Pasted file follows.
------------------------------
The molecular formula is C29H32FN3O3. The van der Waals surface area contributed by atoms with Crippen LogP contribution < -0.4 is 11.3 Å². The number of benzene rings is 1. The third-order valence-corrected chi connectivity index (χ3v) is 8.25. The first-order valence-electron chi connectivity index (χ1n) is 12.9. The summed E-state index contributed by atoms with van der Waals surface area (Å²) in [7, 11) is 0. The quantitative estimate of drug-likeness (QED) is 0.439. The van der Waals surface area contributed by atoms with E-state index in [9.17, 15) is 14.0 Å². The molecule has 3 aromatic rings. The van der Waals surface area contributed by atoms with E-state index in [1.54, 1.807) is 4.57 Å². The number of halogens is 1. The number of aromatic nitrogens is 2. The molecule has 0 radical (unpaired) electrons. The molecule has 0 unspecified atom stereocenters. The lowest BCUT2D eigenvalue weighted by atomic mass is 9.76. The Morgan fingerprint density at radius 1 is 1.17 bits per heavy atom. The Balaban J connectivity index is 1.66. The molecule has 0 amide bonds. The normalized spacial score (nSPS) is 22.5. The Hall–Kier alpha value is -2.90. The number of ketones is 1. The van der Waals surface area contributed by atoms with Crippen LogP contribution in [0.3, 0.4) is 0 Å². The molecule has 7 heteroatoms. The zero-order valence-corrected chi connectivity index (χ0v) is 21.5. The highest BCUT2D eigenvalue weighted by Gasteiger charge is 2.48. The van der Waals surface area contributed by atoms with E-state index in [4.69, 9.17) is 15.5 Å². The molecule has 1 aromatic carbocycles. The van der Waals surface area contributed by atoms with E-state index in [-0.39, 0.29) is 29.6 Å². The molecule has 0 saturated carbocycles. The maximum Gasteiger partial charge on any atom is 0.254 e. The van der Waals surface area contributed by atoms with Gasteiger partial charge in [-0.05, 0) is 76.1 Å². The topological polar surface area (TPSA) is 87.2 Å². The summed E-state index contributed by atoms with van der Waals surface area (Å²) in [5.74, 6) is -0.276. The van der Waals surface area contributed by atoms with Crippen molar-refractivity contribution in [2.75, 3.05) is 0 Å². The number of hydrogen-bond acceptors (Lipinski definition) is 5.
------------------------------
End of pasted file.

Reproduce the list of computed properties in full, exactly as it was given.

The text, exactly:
The molecular formula is C29H32FN3O3. The van der Waals surface area contributed by atoms with Crippen LogP contribution < -0.4 is 11.3 Å². The number of benzene rings is 1. The third-order valence-corrected chi connectivity index (χ3v) is 8.25. The first-order valence-electron chi connectivity index (χ1n) is 12.9. The summed E-state index contributed by atoms with van der Waals surface area (Å²) in [7, 11) is 0. The quantitative estimate of drug-likeness (QED) is 0.439. The van der Waals surface area contributed by atoms with E-state index in [9.17, 15) is 14.0 Å². The molecule has 3 aromatic rings. The van der Waals surface area contributed by atoms with E-state index in [1.54, 1.807) is 4.57 Å². The number of halogens is 1. The number of aromatic nitrogens is 2. The molecule has 0 radical (unpaired) electrons. The molecule has 0 unspecified atom stereocenters. The lowest BCUT2D eigenvalue weighted by atomic mass is 9.76. The Morgan fingerprint density at radius 1 is 1.17 bits per heavy atom. The Balaban J connectivity index is 1.66. The molecule has 0 amide bonds. The normalized spacial score (nSPS) is 22.5. The Hall–Kier alpha value is -2.90. The number of ketones is 1. The van der Waals surface area contributed by atoms with Crippen LogP contribution in [0.3, 0.4) is 0 Å². The molecule has 7 heteroatoms. The zero-order valence-corrected chi connectivity index (χ0v) is 21.5. The highest BCUT2D eigenvalue weighted by Gasteiger charge is 2.48. The van der Waals surface area contributed by atoms with E-state index in [4.69, 9.17) is 15.5 Å². The molecule has 1 aromatic carbocycles. The van der Waals surface area contributed by atoms with E-state index in [-0.39, 0.29) is 29.6 Å². The molecule has 0 saturated carbocycles. The maximum Gasteiger partial charge on any atom is 0.254 e. The van der Waals surface area contributed by atoms with Gasteiger partial charge in [-0.05, 0) is 76.1 Å². The topological polar surface area (TPSA) is 87.2 Å². The summed E-state index contributed by atoms with van der Waals surface area (Å²) in [5.74, 6) is -0.276. The van der Waals surface area contributed by atoms with Crippen molar-refractivity contribution in [2.75, 3.05) is 0 Å². The number of hydrogen-bond acceptors (Lipinski definition) is 5.